Many if not most employment contracts/agreements for software engineers and the like have verbiage that states that anything you come up with on company or personal time, belongs to the company.

Read your contract carefully before starting a side business.

Comment Re: Favorable? (Score 1) 274

Going with your premise, why should Google and Facebook be permitted to track my usage of other sites?

They can't. Not shouldn't, can't.

What can happen is that when you visit some site that site may tell your browser to load a resource from Facebook or Google, and when your browser does so, they find out about the visit. Your browser even sends them a nice referer header. Alternatively, the site you visit may send a message to Facebook or Google telling them about your visit. Neither of those things require any eavesdropping on traffic not intended for Facebook or Google.

Comment Re:Makes sense (Score 1) 540

I know every generation thinks the young generation is lazy, etc., but there is real statistical evidence that the Millennial generation actually is starting to work much later. On a more anecdotal basis, I notice a very different approach to work in my kids (late teens, early 20s) and in their peers. My kids have always had to do chores and work around the house so I don't think that's the difference.

They do things like decide they're unhappy with their current employer so they just walk out, without trying to fix the problem and without trying to find another job first. I have never in my life quit a job before finding another, and it wouldn't even occur to me to do so. If my job sucks, by all means I'll make a move, but not until I have something else lined up. That's just one example, but it's typical of their whole approach. I suppose in some ways it's good to be more focused on quality of life and less on income... but not until you're safely self-sufficient.

It concerns me that I'm wandering into "get off my lawn!" territory here... but there really does seem to be a difference, a worrisome one.

Comment Re:Storage? (Score 2) 476

For coal, this doesn't really matter - it still loses. To pick up where renewables leave off, you want natural gas (or even petroleum) turbines that can quickly be brought on and off line. Coal and nuclear are not really suited to this.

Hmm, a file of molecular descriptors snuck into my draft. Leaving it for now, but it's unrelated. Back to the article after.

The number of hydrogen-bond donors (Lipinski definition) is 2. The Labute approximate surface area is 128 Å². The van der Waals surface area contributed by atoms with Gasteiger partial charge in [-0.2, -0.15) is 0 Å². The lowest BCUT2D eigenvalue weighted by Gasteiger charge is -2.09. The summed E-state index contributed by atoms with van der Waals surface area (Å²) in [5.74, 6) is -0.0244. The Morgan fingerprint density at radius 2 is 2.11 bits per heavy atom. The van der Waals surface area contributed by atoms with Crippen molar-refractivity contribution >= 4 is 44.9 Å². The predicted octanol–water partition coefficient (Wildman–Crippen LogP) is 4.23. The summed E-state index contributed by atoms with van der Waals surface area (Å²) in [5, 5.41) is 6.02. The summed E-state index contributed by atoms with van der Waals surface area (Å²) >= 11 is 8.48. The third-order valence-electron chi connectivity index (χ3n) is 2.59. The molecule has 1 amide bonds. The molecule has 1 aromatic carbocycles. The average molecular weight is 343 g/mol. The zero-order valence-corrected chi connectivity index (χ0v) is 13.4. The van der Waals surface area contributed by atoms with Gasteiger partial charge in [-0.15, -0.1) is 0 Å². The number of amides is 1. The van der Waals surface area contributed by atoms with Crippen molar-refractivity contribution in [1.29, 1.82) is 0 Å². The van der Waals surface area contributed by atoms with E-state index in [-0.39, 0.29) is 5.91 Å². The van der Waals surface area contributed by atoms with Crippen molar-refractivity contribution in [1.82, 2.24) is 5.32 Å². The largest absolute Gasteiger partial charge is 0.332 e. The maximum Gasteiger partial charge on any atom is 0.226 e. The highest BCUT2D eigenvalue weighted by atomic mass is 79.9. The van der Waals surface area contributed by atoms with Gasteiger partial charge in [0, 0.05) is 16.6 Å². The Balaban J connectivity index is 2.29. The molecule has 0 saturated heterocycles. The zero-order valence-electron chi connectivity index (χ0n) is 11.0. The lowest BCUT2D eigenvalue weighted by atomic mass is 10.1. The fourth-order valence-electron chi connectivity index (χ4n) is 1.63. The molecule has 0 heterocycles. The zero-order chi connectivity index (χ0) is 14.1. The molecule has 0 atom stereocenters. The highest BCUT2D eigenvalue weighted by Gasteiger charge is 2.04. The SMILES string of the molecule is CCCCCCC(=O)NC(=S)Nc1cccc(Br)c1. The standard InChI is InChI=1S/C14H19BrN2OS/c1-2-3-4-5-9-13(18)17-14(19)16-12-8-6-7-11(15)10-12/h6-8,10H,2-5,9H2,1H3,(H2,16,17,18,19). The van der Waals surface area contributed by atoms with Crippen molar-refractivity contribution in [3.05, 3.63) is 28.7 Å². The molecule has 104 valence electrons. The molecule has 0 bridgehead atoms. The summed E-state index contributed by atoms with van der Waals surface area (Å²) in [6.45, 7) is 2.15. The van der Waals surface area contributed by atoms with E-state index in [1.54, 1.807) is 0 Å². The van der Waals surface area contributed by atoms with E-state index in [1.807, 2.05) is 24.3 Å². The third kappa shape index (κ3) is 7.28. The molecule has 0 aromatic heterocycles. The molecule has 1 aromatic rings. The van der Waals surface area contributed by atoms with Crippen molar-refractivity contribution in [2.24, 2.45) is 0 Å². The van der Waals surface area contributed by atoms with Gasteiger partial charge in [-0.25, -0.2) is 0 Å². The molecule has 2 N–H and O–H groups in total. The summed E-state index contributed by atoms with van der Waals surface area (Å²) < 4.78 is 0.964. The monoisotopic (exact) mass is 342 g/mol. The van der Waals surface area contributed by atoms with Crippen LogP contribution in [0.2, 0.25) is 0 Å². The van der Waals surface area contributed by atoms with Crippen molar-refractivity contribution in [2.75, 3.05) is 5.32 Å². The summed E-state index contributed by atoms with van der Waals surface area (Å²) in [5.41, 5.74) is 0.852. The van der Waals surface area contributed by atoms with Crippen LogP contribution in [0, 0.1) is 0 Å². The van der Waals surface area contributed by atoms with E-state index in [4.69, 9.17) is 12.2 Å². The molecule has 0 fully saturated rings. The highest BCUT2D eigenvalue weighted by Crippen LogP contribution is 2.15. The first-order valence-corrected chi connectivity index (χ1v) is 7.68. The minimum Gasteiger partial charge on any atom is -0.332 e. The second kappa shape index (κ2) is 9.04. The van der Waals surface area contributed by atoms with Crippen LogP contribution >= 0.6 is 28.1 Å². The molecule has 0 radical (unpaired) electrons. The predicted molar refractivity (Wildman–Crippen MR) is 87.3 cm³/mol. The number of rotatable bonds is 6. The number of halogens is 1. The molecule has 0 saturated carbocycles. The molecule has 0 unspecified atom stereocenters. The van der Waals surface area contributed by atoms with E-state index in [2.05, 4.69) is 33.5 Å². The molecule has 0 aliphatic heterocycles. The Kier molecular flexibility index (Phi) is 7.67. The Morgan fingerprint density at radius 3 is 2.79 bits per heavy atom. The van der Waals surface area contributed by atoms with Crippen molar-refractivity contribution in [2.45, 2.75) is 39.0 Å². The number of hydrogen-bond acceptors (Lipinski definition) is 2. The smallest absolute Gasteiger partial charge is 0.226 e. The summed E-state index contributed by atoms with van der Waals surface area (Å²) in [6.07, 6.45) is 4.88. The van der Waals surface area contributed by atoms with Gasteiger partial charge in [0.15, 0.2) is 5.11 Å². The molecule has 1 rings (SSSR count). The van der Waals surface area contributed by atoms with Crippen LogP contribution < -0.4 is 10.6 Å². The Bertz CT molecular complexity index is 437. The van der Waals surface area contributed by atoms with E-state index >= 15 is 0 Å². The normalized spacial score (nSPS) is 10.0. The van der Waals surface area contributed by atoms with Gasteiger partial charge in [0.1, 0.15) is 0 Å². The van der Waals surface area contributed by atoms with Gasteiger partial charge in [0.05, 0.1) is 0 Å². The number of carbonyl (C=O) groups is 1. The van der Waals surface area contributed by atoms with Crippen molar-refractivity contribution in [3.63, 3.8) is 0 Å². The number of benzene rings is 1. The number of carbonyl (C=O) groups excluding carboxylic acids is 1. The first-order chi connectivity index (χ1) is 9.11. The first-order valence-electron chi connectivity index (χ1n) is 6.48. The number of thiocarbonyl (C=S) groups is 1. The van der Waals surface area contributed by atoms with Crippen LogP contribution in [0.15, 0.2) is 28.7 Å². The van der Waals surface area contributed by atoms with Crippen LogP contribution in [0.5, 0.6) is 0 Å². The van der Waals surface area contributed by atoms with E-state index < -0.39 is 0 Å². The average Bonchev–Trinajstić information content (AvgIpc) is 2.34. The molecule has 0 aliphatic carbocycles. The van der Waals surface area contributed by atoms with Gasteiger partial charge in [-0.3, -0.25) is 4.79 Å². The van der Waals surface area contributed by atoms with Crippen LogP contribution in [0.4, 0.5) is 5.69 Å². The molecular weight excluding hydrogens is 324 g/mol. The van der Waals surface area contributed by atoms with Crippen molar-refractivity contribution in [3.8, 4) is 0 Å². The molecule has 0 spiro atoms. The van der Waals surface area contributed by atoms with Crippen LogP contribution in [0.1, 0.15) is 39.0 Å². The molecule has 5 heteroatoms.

The power industry makes the distinction between "base load" and "peak load" generation sources. Coal and nuclear are best for base load, running 100% capacity as much as possible. Combined-cycle turbines are best for peak load since they can be economically throttled.

The issue is both peak and base load demands are increasing. Turbines make great peak load sources but are poor for base load. TVA -- my former employer -- took coal plants offline due to Obama-era regulations making them impossible or unprofitable to operate (or both). They made up for the lost generating capacity by running their turbines as if they were base load generators. The result? Huge increases in turbine maintenance costs, more frequent maintenance outages, and more unplanned outages.

If the goal is to kill coal you have to replace it with something. Nuclear is a non-starter for most people because of their hysterical, irrational fear of it. Natural gas is cheap but, as stated above, it's not the best candidate for peak load generation. Nothing in the solar or wind column can come close to substituting for any current base load generation technology.

Comment Re:Coal is a campaign punchline (Score 2) 476

Only reason why it's an issue at all is because it sounded good on the campaign trail for Trump's supporters.

More specifically, it appealed to people in one of the regional subcultures (Appalachia) who are often a swing vote. They mostly vote Republican these days, but they've never been closely tied to either of the two major parties, and Trump had to lock them down in order to shore up the fact that his support was weak in other traditionally-Republican subcultures (though he was helped by the fact that his opponent's support was weak in important traditionally-Democrat subcultures).

Comment Re:Total regulatory impact 2-3 percent (Score 2) 476

Coal has been made disproportionately more expensive over the last several years by government fiat, not market forces. Burdensome regulation and carbon taxes have made it so. Until recently I worked for TVA (mostly nuclear plants but some coal, hydro, and combined-cycle turbines). Several coal plants were shut down well ahead of schedule simply because Obama-era regulations made them unprofitable to run. Remember, candidate-Obama promised to destroy coal. He certainly worked hard enough at it.

If coal is allowed to float without government interference it will be quite a bit cheaper than renewables and much more abundant. Windmills only spin when the wind is blowing. Solar only works when the sun is out and your panels aren't covered in snow. Coal runs 24x7, rain or shine, windy or calm, hot or cold.